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Sicard Coat of Arms / Sicard Family Crest

The associated coat of arms for this name are recorded in J.B Rietstaps Armorial General. Illustrated by V & H.V Rolland's. This Monumental work took 23 years to complete and 85,000 coats of Arms are included in this work. This German surname of SICARD is an occupational name for a maker of seals or signet rings. The name was rendered in medieval documents in the Latin form SIGILLUM. It was also a medieval given name 'the son of SIGI' meaning victory. The name has many variant spellings which include SICKERT, SICKART, SICKARD and SICKERD to name but a few. Many of the modern family names throughout Europe reflect the profession or occupation of their forbears in the Middle Ages and derive from the position held by their ancestors in the village, noble household or religious community in which they lived and worked. The addition of their profession to their birth name made it easier to identify individual tradesmen and craftsmen. As generations passed and families moved around, so the original identifying names developed into the corrupted but simpler versions that we recognise today. Walter Richard SICKERT (1860-1942) was the German-born British artist, born in Munich of mixed Dutch and Danish parentage. After three years on the English stage he studied at the Slade School. While working in Paris he was much influenced by Degas. He had many studios in London, paying regular visits to France. He was a member of the New English Art Club. His autobiography 'A Free House' was published in 1947. Surnames which were derived from ancient Germanic personal names have the same meaning in many languages. The court of Charlemagne (Charles the Great, king of the Franks (742-814) was Christian and Latin speaking). The vernacular was the Frankish dialect of Old High German, and the personal names in use were Germanic and vernacular. These names were adopted in many parts of northwest Europe, particularly among the noble ruling classes. Hereditary surnames were found in Germany in the second half of the 12th century - a little later than in England and France. It was about the 16th century that they became stabilized.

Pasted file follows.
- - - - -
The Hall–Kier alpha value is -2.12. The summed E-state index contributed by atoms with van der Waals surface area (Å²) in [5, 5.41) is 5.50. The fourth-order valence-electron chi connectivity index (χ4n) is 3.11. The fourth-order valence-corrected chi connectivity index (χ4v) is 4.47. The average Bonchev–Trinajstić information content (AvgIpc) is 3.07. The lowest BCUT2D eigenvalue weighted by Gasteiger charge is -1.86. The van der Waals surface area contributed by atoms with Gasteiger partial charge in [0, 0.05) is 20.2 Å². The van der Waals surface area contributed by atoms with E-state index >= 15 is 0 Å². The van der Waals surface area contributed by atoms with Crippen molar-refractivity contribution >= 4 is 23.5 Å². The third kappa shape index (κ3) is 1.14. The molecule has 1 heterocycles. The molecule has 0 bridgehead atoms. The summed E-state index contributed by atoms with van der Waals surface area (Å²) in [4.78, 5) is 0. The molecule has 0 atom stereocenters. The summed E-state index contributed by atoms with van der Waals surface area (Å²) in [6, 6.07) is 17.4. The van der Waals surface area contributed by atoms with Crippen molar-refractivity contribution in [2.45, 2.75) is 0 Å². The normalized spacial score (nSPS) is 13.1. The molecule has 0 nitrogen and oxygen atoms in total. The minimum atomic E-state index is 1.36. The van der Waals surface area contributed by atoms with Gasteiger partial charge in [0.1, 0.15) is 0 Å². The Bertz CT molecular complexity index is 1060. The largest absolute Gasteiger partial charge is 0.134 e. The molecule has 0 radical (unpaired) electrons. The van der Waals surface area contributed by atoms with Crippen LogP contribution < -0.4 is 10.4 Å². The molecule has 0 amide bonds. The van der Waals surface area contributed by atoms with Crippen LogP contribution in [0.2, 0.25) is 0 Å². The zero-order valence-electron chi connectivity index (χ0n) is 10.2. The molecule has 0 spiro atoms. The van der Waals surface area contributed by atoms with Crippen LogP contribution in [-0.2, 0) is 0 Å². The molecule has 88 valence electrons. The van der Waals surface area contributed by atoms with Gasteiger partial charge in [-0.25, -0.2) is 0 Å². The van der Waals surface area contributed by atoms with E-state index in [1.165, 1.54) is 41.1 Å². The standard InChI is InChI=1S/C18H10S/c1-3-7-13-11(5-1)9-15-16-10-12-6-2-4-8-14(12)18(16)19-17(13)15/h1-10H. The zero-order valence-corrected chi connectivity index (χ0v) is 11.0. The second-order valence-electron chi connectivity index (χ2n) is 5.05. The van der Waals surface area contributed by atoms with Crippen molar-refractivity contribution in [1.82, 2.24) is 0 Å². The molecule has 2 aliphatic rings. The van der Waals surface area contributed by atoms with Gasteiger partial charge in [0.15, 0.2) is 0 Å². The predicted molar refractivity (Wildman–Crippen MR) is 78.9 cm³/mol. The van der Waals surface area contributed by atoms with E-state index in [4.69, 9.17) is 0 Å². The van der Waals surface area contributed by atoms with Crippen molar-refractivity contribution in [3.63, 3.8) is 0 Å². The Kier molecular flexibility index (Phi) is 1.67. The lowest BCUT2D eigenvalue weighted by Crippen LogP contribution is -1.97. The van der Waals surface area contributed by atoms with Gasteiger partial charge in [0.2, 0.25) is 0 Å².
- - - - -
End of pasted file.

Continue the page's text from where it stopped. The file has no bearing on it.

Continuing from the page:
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last updated on: October 16, 2014

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